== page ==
I think you should have quarantined the new chickens for a month before putting them in with your flock, to minimize the risk of disease. :oops: Can you get an easy to assemble prefab and divide your run to get peace in the run again? When I was in a pinch for a quick coop, I found one on Wayfair for about $150. I put it together myself. DH was unable to build one at that time, so what's a girl to do? He said it wouldn't last and has since made a couple changes to it to make it stronger, but it got me through an otherwise tough integration time when I brought in some new chicks. I divided my existing run with fencing. (My run is very large, so that didn't cramp anyone.) Now 2 years later with some improvements, I'm still using that coop for integration and segregation purposes. All in all a $150 well spent. :thumbsup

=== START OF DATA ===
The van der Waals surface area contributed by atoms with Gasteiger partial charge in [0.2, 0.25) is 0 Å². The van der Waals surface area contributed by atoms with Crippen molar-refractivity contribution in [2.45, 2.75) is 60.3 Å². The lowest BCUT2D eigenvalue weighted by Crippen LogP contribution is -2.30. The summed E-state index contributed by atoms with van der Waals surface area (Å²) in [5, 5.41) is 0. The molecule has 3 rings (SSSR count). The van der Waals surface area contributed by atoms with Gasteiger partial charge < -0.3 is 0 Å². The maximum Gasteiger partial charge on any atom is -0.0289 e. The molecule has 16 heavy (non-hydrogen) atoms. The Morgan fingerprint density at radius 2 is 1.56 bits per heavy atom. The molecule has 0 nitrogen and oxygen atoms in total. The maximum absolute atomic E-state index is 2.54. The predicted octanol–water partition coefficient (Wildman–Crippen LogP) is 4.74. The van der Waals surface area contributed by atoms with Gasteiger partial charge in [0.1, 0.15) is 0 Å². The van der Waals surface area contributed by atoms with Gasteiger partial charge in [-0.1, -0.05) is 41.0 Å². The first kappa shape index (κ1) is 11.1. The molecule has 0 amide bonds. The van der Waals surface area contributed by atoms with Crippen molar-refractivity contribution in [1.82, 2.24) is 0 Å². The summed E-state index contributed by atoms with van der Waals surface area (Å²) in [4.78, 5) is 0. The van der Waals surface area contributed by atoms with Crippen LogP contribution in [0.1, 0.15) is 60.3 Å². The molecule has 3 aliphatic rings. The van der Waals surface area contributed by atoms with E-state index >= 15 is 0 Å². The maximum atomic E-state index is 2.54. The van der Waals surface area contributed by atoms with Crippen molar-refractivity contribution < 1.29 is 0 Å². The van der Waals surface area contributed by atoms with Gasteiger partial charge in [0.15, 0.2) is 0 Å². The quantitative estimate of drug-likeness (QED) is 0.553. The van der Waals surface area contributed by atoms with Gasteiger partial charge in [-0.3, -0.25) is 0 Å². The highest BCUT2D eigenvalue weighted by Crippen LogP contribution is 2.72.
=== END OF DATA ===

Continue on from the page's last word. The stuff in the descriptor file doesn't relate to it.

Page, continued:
you got it on wayfair, I will check that out.
 

BlueBaby

Chicken math has me!
Premium Feather Member
5 Years
Mar 21, 2016
17,465
93,378
1,462
Maricopa, AZ. (near Phoenix)
I don't know if you have a CraigsList or similar up there in Canada, but you can find free pallet's on them that you could probably use to help you to build another coop.
 

cmom

Hilltop Farm
13 Years
Nov 18, 2007
28,412
25,340
881
Florida
My Coop
My Coop
I agree, I think you should have quarantined the new birds for a month before putting them in with your flock to minimize the risk of disease. I started with one coop then built another and more. My current avatar are some of my coops. I do have some that are divided but all have very large pens. Usually if the males have not grown up together it's unlikely they will get along. I will be putting some males in a bachelor coop and pen. Since they were raised together and there are no females to fight over they get along. Good luck and have fun...